Eugene had been happy to be of service to the diocese and to his uncle in an auxiliary role. He had looked forward to retiring from Marseilles to devote himself more fully to the Oblate Congregation once his 87-year-old uncle retired or died.

There’s no doubt about it, my dear friend, it was to get you to pray for me more zealously that our Father Courtès gave you the news of an event that makes me feel so sad. My lovely Icosia was not weighing on me at all. With the episcopal character I could perform genuine services, even bear a portion of my good neighbours’ burden, but I was exempt from every responsibility, I was free and I could count on the rest to which I feel so strong an attraction, when the time came that I hoped was still far distant but which would eventually occur, unless I were the first to die.

Unburdening himself to his medical doctor and friend, Eugene reflected on the nature of the responsibility that was now given to him for the rest of his life:

Now here I am, doomed to die in harness and this terrible responsibility that I have always so feared, here it is ready to shatter me; for I am far from putting a diocese on a par with a prefecture. The role, rather the burden of the pastor is frightening in the eyes of faith.
And the first pastor, in virtue of his institution, is pastor by divine law for the whole of his diocese! How can one deceive oneself that nothing is suffering through his fault in so vast a field, how can one make a promise always to do what one can to acquit oneself of so immense a duty?
For myself, I am bewildered when I reflect on it and have to summon up my inexhaustible trust in God’s goodness, in the help of the prayers of the just who still bother themselves about me, in the protection of the saints who have found themselves in the same crisis as myself, to win a little respite.

It was a responsibility that Eugene would fulfil with total dedication and much success for the following 25 years.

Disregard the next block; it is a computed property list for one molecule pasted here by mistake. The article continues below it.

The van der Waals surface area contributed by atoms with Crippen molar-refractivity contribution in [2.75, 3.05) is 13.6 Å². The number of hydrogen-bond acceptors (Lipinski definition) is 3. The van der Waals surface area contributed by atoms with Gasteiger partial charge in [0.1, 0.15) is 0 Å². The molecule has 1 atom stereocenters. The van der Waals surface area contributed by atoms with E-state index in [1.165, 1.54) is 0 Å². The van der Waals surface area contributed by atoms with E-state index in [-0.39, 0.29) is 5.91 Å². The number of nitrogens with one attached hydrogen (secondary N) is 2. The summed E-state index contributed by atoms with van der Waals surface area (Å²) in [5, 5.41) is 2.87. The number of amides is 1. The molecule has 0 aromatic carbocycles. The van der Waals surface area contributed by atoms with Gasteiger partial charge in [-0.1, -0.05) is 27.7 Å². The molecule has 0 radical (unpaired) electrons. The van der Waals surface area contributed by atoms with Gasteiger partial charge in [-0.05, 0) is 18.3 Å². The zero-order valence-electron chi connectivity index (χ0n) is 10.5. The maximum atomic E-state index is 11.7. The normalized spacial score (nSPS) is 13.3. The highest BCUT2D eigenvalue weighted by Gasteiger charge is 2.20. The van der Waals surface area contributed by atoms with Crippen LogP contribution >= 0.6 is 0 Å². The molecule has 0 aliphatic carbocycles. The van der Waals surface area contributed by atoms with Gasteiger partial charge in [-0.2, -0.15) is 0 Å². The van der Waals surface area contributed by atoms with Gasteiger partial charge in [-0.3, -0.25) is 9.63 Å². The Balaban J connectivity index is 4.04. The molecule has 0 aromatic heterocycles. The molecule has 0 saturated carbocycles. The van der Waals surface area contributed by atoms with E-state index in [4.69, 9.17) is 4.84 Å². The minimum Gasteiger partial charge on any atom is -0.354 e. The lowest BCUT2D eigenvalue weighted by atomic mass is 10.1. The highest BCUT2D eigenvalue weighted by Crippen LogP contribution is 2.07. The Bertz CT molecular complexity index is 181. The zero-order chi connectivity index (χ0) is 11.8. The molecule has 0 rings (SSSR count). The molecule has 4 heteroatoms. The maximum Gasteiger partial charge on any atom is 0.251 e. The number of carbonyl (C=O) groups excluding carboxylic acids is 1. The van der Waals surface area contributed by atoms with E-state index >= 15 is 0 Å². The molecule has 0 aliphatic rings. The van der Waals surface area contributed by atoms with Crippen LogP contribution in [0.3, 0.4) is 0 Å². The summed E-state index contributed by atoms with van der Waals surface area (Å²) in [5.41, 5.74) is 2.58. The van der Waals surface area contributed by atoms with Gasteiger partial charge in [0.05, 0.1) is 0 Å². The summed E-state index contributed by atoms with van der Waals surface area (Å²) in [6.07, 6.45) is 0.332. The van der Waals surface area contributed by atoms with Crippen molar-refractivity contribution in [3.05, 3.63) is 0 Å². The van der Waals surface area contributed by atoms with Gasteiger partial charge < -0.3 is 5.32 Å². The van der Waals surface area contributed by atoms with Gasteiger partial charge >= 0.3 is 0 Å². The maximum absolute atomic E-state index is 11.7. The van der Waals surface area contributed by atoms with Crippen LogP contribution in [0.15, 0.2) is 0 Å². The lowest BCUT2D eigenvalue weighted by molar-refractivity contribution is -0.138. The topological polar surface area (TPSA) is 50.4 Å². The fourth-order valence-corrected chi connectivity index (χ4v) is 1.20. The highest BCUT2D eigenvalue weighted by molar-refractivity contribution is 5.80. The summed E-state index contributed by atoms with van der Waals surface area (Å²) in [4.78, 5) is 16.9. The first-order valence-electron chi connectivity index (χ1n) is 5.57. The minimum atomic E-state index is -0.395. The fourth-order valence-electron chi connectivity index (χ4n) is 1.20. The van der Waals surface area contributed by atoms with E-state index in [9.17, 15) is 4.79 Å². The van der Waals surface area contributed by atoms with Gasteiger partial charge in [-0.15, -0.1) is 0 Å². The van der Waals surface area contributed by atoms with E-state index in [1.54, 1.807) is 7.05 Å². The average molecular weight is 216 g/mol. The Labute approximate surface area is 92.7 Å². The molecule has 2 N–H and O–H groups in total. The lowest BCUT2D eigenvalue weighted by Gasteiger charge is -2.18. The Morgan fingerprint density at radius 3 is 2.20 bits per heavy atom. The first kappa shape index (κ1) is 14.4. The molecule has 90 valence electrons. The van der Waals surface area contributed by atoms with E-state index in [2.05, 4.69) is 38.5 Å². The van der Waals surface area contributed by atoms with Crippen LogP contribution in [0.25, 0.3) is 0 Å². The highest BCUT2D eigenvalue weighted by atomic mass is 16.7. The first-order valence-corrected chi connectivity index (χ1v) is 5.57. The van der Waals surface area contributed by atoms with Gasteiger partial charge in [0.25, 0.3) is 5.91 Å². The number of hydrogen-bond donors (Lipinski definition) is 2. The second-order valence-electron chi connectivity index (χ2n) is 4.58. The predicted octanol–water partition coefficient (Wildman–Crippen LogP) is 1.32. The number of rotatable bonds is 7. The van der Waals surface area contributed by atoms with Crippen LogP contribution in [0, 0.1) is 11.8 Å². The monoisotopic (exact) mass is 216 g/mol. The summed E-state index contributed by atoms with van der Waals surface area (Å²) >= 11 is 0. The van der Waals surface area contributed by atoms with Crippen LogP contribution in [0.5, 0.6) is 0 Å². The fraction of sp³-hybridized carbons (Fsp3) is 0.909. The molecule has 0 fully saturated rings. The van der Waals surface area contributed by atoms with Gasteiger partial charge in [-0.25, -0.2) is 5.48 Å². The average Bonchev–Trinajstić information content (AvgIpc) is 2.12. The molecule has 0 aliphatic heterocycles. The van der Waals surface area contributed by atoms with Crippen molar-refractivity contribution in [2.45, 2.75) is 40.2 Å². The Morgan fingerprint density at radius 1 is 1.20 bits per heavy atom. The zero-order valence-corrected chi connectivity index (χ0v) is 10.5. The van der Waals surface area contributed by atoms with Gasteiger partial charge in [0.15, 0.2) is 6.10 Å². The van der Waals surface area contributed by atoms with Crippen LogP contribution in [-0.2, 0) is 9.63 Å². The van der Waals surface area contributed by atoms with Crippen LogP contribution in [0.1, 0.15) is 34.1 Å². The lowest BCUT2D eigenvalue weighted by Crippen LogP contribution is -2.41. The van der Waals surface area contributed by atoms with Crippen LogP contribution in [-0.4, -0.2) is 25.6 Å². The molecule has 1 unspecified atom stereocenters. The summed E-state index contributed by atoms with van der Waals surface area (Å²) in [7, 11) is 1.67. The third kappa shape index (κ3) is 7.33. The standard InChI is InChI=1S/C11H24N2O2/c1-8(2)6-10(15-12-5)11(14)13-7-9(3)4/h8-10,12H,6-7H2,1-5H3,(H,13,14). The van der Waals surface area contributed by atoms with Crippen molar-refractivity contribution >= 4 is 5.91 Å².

Thank you, dear friend, for all that your good heart inspired you to say so kindly to me on this topic; I would like to merit your praises, but, apart from my goodwill, there is precious little else.

Letter to Doctor M. d’Astros, 16 April 1837, EO XV n 183

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People began to congratulate Eugene on his appointment as Bishop of Marseilles. To his Oblate brothers, Eugene confided his true sentiments.

My dear Courtès, it is a consolation for me, in my disappointment to see you pleased and satisfied at the trick my Uncle has just played on me. My plan was quite different, it was more to my taste, to my inclination, I like to believe that it offered less advantages to the Congregation.
We must not think of it any more. God seems to have given the verdict, my duty will be to do my best in the new position where his Providence is placing me.
I have always feared pastoral responsibility. It weighs very heavily on me. As long as work was only a burden, I carried it willingly; in the future, it will not be so. I shall narrate to you how all this happened, when we meet next.

Letter to Hippolyte Courtès, 16 April 1837, EO IX n 612

To his medical doctor, to whom he was very close, he wrote: 

One day I will tell you just how my good and venerable uncle played this trick on me. He has never been so gleeful as since he pulled this off, he laughs, sings, he is almost tempted to boast about it, I am the only one put out in this whole affair in which someone has been dealing under the table!

Letter to Doctor M. d’Astros, 16 April 1837, EO XV n 183

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 “In the prolonged silent prayer we make each day, we let ourselves be molded by the Lord, and find in him the inspiration of our conduct” (OMI Rule of Life Constitution, 33).

The practice of Oraison was an important part of St. Eugene’s daily prayer during which he entered into communion with the members of his missionary family. While they were all in France it was easy for them to gather in prayer at approximately the same time. When Oblate missionaries started to be sent to different continents it was no longer possible to pray at the same time, yet each day there was a time when they stopped and prayed in union with one another – even though not at the same time.

This is a practice that Eugene wanted the members of his religious family to maintain. This is why you are invited to take part in this practice of Oraison on Sunday, December 15, 2019, as we remember the feast of the six Oblate Martyrs of Laos and the Oblate lay catechist on December 16th.

Excerpt from Oblate Prayer Book pg. 159.